State champion wrestler helps mentor grade school athletes

High school wrestler Keegan Hanson, a state champion in the Division II tournament this past December, chose for his senior project to help grade school kids in the Wolfpack Wrestling program with Parks and Recreation as an assistant coach.

"Basically, just helping the kids out with their technique and break down the moves, step by step," he said.

He's been volunteering, coaching elementary school and middle school students in wrestling throughout his high school years.

"In Craig, my freshman and sophomore year, my dad was the coach for elementary and middle school, so I just helped him out, just being nice," he said. "Because I remember when I was in elementary and middle school that there were high schoolers that did it and I thought it was something really cool and I wanted to give back. And (at the high school) in Montana, I did the same thing."

Perhaps emulating his mother, high school/middle school principal Jackie Hanson, Hanson has always enjoyed working with younger children. "I think that's one of the best parts," he said. "They're pretty funny. They're kind of shy at the start, and once you get to know them a little bit more, they're all over the place."

Remembering his own experiences as a novice wrestler at their age, his perspective changed as his role shifted to that of a skilled instructor watching as the grade schoolers slowly mastered the moves and techniques he once had to learn. "Instead of (me) looking up to someone, I felt like the kids were looking up to me."

"I think he's been really great," Devyn Johnson, Parks and Recreation coordinator, said of Hanson. "We're lucky to have him. ... He works really well with the kids."

Hanson said the toughest part of working with the youngsters is the first meeting and slowly gaining their trust. "Amateur kids are really tough to (coach). They don't really know what's going on," he said. "You can't just come in and boss everyone around."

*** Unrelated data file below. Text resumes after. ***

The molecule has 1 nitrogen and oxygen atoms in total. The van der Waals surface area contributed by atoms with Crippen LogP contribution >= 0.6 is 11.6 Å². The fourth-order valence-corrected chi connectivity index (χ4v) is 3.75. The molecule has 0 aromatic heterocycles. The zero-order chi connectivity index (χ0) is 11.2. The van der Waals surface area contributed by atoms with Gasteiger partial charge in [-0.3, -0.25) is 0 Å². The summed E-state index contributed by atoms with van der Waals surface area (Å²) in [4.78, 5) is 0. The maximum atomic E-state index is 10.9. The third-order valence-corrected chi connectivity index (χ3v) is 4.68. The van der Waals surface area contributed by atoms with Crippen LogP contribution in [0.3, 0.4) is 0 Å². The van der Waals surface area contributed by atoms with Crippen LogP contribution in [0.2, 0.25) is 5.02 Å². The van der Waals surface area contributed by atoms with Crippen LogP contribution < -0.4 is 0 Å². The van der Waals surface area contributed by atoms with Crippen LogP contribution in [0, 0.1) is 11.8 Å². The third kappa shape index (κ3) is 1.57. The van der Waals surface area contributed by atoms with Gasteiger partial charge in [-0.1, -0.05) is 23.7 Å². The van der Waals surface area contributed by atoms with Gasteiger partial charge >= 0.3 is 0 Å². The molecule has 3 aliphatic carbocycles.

As he continued to work with them, he felt a sense of pride as he watched the kids' growth from goofing around and lacking discipline to becoming good wrestlers. "Once ... they finally get into it and they understand it, it feels like a pretty good accomplishment."

Wolfpack Wrestling competed in their first tournament of the season at the community center on Feb. 17. "They did wonderful," Johnson said. "They did so, so, great. Their hard work definitely was highlighted, and their sportsmanship."

Hanson agreed with that assessment. "I think all the kids did very well," he said. "They all placed. They focused on their moves."

However, he believes the most important thing for the young wrestlers is to have fun. "They shouldn't be worrying about whether they win or lose that much."

While he's only been in Wrangell for his senior year, Hanson has had great experiences while competing in cross country running, wrestling and basketball. "I've got a lot of memories," he said. "Cross country, that was really fun. We got a state title as a team. Wrestling, I got a state individual title. And, I'd say the coaches here are outstanding, some of the best coaches I've ever had. And the kids here are pretty cool, too."

He does admit there is one high school experience he won't miss. "In Montana, chemistry was pretty tough," he said with a smile.

After graduation, Hanson is considering whether to go to trade school to learn plumbing or heating and ventilation systems, or attending college, perhaps in Montana, to major in elementary education. "I think I'm really good with kids," he said. "My mom does too."

 

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